MH: So much of this is about who has power in a situation. I think that most of the messages that people have gotten about this issue have been so misrepresented to them. As soon as you start talking about this stuff publicly, what you get is somebody will say, “well, what about the fat activists who think it’s fat-phobic to go to the gym?” This actually happened a couple of weeks ago. Some random person on a talk show—I think she was, like, 19—said it’s fat phobic to do CrossFit or something like that. And it’s like, she’s in college, she’s experimenting with ideologies, but this becomes then, like, 55 YouTube video essays [saying] “fat activists don’t want you to go to the gym.” Other than like, I think individuals should be kind to others, I really have no individual prescriptions for anybody. And what we’re trying to change is like these people with power, who are like, in measurable ways, harming people.
AG: It is extremely ineffective to try and get a bunch of individual people to change their individual behavior and expect societal change to result solely from that. That’s how we got here. It feels much more important to me that if we’re having a conversation about working out, we have a conversation about the ways in which bodybuilding culture and working out has been used to drive, like, organized white supremacy. That feels much more interesting and fruitful to me than like getting into a fight with somebody about whether or not it’s okay for them to be on a low carb diet.
What do you make of the cultural shifts like the body positivity movement and efforts to combat fatphobia?
AG: I would say that as a fat person, the primary effect that I notice with body positivity is a false sense of security amongst people who are not fat that they’re doing the right thing because they tell people to love their bodies. It doesn’t require folks to reflect on their own behaviors. Much of the body positivity movement is focused on very slightly moving the goalposts, very slightly widening the target of who we consider an acceptable body. If body positivity was exploding our understandings of beauty, that would look really different, we would have more people who were visibly disfigured or disabled, we would have more people who are my size or larger, like very fat people, we would have more folks with like skin issues or acne being pictured.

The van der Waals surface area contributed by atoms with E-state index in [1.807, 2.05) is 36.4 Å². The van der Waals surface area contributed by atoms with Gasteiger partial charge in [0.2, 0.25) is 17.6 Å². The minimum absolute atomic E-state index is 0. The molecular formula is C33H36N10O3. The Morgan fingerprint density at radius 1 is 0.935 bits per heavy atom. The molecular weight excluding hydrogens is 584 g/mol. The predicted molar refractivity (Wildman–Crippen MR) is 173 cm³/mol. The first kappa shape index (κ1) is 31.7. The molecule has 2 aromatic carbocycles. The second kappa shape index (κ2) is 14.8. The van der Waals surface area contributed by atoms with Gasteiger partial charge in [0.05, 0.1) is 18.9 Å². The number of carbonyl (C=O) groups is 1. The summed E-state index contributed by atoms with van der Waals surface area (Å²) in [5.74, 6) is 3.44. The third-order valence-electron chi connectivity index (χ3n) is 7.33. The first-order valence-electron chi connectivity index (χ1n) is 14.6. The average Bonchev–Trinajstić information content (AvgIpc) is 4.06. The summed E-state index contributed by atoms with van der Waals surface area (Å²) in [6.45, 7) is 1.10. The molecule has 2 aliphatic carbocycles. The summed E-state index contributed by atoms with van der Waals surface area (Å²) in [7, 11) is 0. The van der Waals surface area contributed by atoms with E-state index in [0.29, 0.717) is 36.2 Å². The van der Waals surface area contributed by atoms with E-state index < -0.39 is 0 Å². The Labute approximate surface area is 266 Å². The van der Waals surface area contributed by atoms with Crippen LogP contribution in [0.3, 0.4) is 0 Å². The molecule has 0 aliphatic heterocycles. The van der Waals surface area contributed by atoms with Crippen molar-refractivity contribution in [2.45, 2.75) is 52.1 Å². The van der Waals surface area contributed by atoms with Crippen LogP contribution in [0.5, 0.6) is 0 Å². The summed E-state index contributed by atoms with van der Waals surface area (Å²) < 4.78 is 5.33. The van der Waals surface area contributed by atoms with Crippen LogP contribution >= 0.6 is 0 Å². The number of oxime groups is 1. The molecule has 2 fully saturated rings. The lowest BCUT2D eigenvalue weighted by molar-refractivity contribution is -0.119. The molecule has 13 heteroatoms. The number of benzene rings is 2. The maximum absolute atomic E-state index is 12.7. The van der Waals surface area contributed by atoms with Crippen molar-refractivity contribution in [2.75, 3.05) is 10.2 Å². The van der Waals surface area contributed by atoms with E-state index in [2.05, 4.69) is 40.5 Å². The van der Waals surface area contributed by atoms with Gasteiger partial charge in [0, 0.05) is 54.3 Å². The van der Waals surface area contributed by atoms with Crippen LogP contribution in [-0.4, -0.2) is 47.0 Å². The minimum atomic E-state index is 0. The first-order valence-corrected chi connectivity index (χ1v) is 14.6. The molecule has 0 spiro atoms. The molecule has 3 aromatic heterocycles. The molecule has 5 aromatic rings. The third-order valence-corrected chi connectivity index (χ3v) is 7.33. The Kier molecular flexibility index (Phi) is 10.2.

We’re also having a similar sort of transformation in the weight loss world where it’s sort of changing its clothes and putting on a fedora and those glasses with a nose and mustache attached. Like, “we’re wellness now,” you’re like, “oh, it’s still Weight Watchers, it’s still Nutrisystem.” It’s still absolutely the same product and playbook.
Why do health myths and misinformation spread so rampantly?
AG: If you can cast your minds back to the first couple of months of the pandemic, the number of people I know who are, like, astonishingly smart people who would call me and be like, “hey, I heard that if you can hold your breath for 10 seconds, you definitely don’t have COVID.” I think what advertising health, wellness and weight loss products do a great job of is fearmongering. You don’t, at this point, have to make the whole spiel about diabetes and heart disease and all of those sorts of things to get people to be like, “hey, it’s bad for you to be fat.” You just have to be like, “is it good for you to be fat?” And I’ll be like, “no.” Like, that’s sort of all it takes.